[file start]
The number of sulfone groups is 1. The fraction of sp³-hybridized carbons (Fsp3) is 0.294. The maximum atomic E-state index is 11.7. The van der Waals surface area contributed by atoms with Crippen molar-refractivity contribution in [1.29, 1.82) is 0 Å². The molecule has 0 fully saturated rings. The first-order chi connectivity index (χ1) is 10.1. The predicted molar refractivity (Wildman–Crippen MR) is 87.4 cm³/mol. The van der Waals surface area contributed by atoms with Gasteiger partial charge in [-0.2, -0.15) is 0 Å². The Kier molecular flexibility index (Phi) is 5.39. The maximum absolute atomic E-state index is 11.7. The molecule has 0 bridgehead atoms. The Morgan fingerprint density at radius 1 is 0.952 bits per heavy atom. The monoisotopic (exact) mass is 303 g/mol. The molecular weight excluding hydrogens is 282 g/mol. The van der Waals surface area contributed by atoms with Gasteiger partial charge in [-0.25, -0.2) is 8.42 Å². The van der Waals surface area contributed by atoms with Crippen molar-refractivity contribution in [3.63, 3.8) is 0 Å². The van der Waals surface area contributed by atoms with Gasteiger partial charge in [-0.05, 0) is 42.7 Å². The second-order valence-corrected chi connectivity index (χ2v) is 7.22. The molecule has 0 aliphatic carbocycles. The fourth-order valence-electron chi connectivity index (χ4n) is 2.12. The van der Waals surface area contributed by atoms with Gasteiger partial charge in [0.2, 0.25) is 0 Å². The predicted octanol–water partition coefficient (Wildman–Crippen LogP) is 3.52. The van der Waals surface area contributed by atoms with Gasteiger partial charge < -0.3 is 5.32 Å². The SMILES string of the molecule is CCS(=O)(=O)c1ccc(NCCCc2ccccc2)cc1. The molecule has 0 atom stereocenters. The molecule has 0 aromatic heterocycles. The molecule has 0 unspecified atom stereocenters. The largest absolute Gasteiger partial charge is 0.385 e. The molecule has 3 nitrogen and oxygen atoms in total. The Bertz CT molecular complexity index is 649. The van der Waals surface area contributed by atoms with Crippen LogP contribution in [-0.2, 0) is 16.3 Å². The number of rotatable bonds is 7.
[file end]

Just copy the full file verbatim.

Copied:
The number of sulfone groups is 1. The fraction of sp³-hybridized carbons (Fsp3) is 0.294. The maximum atomic E-state index is 11.7. The van der Waals surface area contributed by atoms with Crippen molar-refractivity contribution in [1.29, 1.82) is 0 Å². The molecule has 0 fully saturated rings. The first-order chi connectivity index (χ1) is 10.1. The predicted molar refractivity (Wildman–Crippen MR) is 87.4 cm³/mol. The van der Waals surface area contributed by atoms with Gasteiger partial charge in [-0.2, -0.15) is 0 Å². The Kier molecular flexibility index (Phi) is 5.39. The maximum absolute atomic E-state index is 11.7. The molecule has 0 bridgehead atoms. The Morgan fingerprint density at radius 1 is 0.952 bits per heavy atom. The monoisotopic (exact) mass is 303 g/mol. The molecular weight excluding hydrogens is 282 g/mol. The van der Waals surface area contributed by atoms with Gasteiger partial charge in [-0.25, -0.2) is 8.42 Å². The van der Waals surface area contributed by atoms with Crippen molar-refractivity contribution in [3.63, 3.8) is 0 Å². The van der Waals surface area contributed by atoms with Gasteiger partial charge in [-0.05, 0) is 42.7 Å². The second-order valence-corrected chi connectivity index (χ2v) is 7.22. The molecule has 0 aliphatic carbocycles. The fourth-order valence-electron chi connectivity index (χ4n) is 2.12. The van der Waals surface area contributed by atoms with Gasteiger partial charge in [0.2, 0.25) is 0 Å². The predicted octanol–water partition coefficient (Wildman–Crippen LogP) is 3.52. The van der Waals surface area contributed by atoms with Gasteiger partial charge < -0.3 is 5.32 Å². The SMILES string of the molecule is CCS(=O)(=O)c1ccc(NCCCc2ccccc2)cc1. The molecule has 0 atom stereocenters. The molecule has 0 aromatic heterocycles. The molecule has 0 unspecified atom stereocenters. The largest absolute Gasteiger partial charge is 0.385 e. The molecule has 3 nitrogen and oxygen atoms in total. The Bertz CT molecular complexity index is 649. The van der Waals surface area contributed by atoms with Crippen LogP contribution in [-0.2, 0) is 16.3 Å². The number of rotatable bonds is 7.